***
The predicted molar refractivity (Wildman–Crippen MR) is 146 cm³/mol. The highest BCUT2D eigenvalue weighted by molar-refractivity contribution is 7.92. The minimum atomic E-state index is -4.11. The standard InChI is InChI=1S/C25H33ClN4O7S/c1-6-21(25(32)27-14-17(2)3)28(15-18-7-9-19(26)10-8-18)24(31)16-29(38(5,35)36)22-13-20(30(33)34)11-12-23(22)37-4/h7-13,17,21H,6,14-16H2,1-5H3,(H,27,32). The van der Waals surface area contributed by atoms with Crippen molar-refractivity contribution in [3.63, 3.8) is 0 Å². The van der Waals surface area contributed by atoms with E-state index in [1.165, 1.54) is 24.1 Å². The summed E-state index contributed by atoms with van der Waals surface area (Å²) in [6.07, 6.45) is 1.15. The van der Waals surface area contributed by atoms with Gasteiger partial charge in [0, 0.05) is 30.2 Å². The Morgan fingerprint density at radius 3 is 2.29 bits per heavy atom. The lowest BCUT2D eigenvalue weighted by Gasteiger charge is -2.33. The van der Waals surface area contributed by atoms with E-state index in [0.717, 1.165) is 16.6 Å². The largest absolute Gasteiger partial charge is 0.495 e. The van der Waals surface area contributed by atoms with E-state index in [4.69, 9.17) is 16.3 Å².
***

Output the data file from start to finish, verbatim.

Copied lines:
The predicted molar refractivity (Wildman–Crippen MR) is 146 cm³/mol. The highest BCUT2D eigenvalue weighted by molar-refractivity contribution is 7.92. The minimum atomic E-state index is -4.11. The standard InChI is InChI=1S/C25H33ClN4O7S/c1-6-21(25(32)27-14-17(2)3)28(15-18-7-9-19(26)10-8-18)24(31)16-29(38(5,35)36)22-13-20(30(33)34)11-12-23(22)37-4/h7-13,17,21H,6,14-16H2,1-5H3,(H,27,32). The van der Waals surface area contributed by atoms with Crippen molar-refractivity contribution in [3.63, 3.8) is 0 Å². The van der Waals surface area contributed by atoms with E-state index in [1.165, 1.54) is 24.1 Å². The summed E-state index contributed by atoms with van der Waals surface area (Å²) in [6.07, 6.45) is 1.15. The van der Waals surface area contributed by atoms with Gasteiger partial charge in [0, 0.05) is 30.2 Å². The Morgan fingerprint density at radius 3 is 2.29 bits per heavy atom. The lowest BCUT2D eigenvalue weighted by Gasteiger charge is -2.33. The van der Waals surface area contributed by atoms with E-state index in [0.717, 1.165) is 16.6 Å². The largest absolute Gasteiger partial charge is 0.495 e. The van der Waals surface area contributed by atoms with E-state index in [4.69, 9.17) is 16.3 Å².